Touting the success of his faith-based initiative last week, President Bush noted that faith-based charities received more than $2 billion last year from the federal government. But even as Bush announced that the Department of Homeland Security would be the 11th agency to establish an office for the faith-based initiative, some groups are finding the money to be a mixed blessing.

An example is The Silver Ring Thing (SRT), which following a settlement between the ACLU and the Department of Health and Human Services, can no longer recieve federal funds under its current program. In this week’s Acton Commentary, “A Golden Opportunity for ‘The Silver Ring Thing’,” I note the temptation facing SRT “to acquiesce to the HHS regulations and attempt to rigorously separate the faith element out of the program.”

I conclude that “the temporary setback of the loss of government funding has the potential to be a long-term opportunity for The Silver Ring Thing,” in the sense that SRT can seek out private sources of funding and evade the strings that are inevitably attached to government funding.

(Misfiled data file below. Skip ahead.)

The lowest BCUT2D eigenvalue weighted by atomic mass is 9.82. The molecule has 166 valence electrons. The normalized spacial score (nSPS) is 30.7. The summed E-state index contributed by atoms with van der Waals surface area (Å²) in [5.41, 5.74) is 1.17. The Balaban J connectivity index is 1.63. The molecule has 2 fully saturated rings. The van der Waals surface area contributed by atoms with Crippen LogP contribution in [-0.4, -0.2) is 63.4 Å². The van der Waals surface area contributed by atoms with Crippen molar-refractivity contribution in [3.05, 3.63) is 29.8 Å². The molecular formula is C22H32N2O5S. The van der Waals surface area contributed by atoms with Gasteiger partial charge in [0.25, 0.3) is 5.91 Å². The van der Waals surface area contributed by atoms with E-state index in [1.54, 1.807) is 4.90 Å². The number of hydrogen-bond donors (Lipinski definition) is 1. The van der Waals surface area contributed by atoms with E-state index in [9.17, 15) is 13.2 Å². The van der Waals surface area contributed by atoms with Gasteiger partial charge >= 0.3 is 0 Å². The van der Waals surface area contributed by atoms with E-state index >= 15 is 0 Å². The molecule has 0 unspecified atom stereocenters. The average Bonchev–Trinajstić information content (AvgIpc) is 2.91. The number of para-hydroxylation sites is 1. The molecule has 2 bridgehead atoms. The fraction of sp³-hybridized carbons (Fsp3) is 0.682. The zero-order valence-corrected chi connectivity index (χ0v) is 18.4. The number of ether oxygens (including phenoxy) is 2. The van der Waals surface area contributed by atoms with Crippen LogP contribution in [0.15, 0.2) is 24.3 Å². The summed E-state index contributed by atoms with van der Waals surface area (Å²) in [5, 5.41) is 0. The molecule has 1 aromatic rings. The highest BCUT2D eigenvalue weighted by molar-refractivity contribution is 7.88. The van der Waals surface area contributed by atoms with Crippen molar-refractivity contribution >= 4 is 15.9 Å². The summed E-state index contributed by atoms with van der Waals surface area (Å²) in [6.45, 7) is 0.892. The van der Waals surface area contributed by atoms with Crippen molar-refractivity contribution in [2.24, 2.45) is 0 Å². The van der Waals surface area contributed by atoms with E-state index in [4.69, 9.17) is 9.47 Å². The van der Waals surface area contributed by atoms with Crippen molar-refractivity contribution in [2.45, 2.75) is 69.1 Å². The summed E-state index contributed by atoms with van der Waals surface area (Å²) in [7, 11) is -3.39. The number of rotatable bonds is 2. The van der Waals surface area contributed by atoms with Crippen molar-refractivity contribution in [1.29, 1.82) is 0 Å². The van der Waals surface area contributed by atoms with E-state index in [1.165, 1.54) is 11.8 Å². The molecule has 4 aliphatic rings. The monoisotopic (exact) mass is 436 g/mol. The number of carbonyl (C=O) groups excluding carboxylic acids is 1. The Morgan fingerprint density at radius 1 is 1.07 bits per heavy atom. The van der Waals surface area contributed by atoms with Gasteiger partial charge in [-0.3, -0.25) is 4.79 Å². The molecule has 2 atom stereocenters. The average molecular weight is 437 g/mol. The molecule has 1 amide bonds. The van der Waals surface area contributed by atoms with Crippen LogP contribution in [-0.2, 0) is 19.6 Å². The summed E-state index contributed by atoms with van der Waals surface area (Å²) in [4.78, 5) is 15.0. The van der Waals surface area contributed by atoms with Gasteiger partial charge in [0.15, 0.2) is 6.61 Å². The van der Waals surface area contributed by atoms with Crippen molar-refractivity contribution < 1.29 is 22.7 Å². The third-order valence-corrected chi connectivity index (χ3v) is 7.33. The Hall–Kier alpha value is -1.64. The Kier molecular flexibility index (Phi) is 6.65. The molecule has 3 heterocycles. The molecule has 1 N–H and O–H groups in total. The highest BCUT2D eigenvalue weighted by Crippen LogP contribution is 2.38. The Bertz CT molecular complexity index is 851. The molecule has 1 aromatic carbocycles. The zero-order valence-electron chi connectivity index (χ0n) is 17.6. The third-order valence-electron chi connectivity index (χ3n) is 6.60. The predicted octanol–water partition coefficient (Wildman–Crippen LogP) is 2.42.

“You can’t be a faith-based program if you don’t practice your faith,” said President Bush. He also said, according to the AP, “It used to be that groups were prohibited from receiving any federal funding whatsoever because they had a cross or a star or a crescent on the wall. And that’s changed, for the better.”